Rocket to the Morgue by Anthony Boucher (originally published in 1942 under his pseudonym H. H. Holmes). This is another vintage mystery find in that small, heavily-loaded-with-mysteries library in small town Indiana.It revolves around the science fiction writer's world. The now-dead author Fowler Foulkes has reigned over the science fiction world in much the same way as Sir Arthur Conan Doyle and Holmes have presided over mysteries. His son, Hilary, fiercely protects the intellectual property of his father and does everything he can to keep that property producing the money to go along with the popularity. Hilary's attitude of inflexibility and greed has also earned him many enemies--especially among his father's science fiction colleagues. There are a couple of "accidents" that make him think that his life is in danger...and then a man named Jonathan Tarbell is murdered. Tarbell's death is connected to the Foulkes family by a rosary found in his pocket. The police are called in and Detective Inspector Terry Marshall arrives at the Foulkes home at the same time as a box of chocolates...a box of chocolates that seems to be ticking. And then there's a locked room mystery to be solved.This was the first Boucher mystery I read. I didn't find the earlier work Nine Times Nine (to which this is a sequel) until much later. It isn't the all-time best mystery. It's a competent mystery and a fairly competent locked room mystery--but having read John Dickson Carr first spoiled me for greatness. What was so great about this book was that I read it during my transition period back to mysteries from science fiction. And the book revolves around the science fiction world. Authors of the Golden Age of SF are represented here...and those who know their SF lore will recognize them--and will catch all the in-jokes. It has been said that this book was Boucher's attempt to introduce SF to the mystery loving crowd. I would say that it might work just as well the other way around.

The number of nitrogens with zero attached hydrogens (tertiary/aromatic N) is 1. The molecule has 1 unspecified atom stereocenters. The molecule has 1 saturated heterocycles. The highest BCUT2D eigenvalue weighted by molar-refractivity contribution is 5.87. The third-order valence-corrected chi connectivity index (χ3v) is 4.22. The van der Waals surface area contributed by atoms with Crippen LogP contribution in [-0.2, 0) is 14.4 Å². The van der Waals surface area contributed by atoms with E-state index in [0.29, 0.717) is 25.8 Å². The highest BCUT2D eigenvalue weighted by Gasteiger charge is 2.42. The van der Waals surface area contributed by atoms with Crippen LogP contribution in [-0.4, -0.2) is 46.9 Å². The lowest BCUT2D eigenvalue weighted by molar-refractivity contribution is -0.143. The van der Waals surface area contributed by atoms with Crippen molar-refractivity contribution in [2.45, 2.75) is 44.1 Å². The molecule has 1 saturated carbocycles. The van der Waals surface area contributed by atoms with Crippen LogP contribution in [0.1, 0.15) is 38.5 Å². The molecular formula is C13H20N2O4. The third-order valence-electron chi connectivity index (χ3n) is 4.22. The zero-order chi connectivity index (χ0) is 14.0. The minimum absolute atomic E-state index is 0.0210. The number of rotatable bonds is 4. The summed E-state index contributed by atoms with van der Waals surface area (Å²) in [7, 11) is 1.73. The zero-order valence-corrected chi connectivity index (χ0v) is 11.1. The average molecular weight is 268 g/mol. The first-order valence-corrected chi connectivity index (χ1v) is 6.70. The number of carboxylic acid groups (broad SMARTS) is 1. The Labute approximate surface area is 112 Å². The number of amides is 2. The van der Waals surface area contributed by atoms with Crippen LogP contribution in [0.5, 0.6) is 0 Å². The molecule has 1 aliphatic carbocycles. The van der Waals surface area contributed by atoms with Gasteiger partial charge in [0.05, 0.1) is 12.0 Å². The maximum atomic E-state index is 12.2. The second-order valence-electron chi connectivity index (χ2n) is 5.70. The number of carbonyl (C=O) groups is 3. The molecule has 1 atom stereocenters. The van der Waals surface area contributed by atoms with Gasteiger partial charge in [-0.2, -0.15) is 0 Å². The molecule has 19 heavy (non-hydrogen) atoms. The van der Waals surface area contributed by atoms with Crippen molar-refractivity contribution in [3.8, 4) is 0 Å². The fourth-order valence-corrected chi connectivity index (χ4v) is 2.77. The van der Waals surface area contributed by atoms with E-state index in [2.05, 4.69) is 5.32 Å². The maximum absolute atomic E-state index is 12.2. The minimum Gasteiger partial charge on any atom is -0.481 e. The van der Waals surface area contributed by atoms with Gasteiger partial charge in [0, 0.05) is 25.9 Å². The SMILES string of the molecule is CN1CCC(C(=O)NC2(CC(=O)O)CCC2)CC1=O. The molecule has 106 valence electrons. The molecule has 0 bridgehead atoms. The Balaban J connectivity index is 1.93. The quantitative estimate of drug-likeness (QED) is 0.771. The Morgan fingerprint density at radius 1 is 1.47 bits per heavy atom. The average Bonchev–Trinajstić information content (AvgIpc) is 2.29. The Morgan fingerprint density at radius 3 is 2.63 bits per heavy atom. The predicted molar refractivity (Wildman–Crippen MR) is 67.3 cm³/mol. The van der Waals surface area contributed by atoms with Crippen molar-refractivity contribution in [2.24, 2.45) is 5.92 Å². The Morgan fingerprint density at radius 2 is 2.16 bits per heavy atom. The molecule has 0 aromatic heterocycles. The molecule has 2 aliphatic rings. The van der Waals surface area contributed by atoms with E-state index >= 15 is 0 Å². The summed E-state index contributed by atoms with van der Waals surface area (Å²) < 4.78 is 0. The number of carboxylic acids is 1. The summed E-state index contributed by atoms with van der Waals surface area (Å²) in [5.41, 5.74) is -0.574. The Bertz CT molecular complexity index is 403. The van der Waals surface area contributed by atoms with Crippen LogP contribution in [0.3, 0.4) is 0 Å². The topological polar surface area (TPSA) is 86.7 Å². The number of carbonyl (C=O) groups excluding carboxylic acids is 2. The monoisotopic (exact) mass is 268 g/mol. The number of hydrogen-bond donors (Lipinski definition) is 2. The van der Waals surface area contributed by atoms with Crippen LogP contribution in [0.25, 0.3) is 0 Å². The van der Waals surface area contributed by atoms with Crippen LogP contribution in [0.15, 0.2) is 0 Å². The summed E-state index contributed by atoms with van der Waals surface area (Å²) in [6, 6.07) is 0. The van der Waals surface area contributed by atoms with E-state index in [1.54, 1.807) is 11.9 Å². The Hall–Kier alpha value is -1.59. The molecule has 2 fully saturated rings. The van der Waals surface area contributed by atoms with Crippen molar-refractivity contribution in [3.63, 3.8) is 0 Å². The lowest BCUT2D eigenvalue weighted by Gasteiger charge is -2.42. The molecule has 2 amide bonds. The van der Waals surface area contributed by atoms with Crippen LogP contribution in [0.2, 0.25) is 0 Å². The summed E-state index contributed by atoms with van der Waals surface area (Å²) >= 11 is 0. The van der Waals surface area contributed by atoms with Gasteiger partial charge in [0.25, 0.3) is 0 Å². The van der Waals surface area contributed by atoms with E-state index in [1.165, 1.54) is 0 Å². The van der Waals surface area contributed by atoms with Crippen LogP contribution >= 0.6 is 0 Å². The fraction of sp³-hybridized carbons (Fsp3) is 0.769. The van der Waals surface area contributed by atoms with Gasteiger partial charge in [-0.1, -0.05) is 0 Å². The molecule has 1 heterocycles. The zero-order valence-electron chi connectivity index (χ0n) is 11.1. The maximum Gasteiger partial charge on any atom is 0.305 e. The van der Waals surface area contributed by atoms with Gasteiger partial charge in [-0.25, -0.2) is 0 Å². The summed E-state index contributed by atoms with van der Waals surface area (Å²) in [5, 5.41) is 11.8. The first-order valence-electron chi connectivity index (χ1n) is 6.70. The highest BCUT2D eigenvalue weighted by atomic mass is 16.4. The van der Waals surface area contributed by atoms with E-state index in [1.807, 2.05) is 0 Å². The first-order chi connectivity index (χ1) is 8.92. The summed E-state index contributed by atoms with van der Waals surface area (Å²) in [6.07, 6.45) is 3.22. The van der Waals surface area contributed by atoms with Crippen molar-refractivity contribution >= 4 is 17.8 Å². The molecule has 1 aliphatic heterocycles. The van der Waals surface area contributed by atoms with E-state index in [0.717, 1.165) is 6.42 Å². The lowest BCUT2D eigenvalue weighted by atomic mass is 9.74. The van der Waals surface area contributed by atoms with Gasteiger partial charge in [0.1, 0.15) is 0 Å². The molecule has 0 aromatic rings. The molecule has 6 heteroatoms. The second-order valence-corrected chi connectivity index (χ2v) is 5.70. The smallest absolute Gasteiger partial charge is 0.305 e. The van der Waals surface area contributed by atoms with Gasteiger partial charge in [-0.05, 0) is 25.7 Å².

I hate giving 1-star reviews, but "I didn't like it" is the truthful selection. This is a vintage mystery (published 1942) written in a style that didn't hold up very well over the years, in my opinion.The choice of using a narrative voice for background information pulled me out of the story too much, and the over-the-top banter between the characters quickly became annoying. I had to give up on the book after a few chapters.
I need to be honest, I've never read this book. However, I thought you would be interested in a bit of TriviaJames Griffin, in his work "Robert A. Heinlein: A Reader's Companion" states that Boucher (under the pen name of H.H. Holmes) closely modeled the primary character 'Austin Carter' on the personna of Heinlein. - page 252, A Selected Heinlein Bibliography
Sister Ursula is one of detective literature's greatest proofs, along with Father Brown and Brother Cadfael, that being a devout Catholic and employing a very sharp intelligence are an ideal match and not a contradiction. It's a terrible shame that Boucher didn't write many more of her cases.
Wonderful portrait of a skiffy community, the MLS (Mañana Literary Society) in the early 1940s. Fans of PKD's Man In The High Castle will also find a very intriguing reference to said work, 20 years before it was published!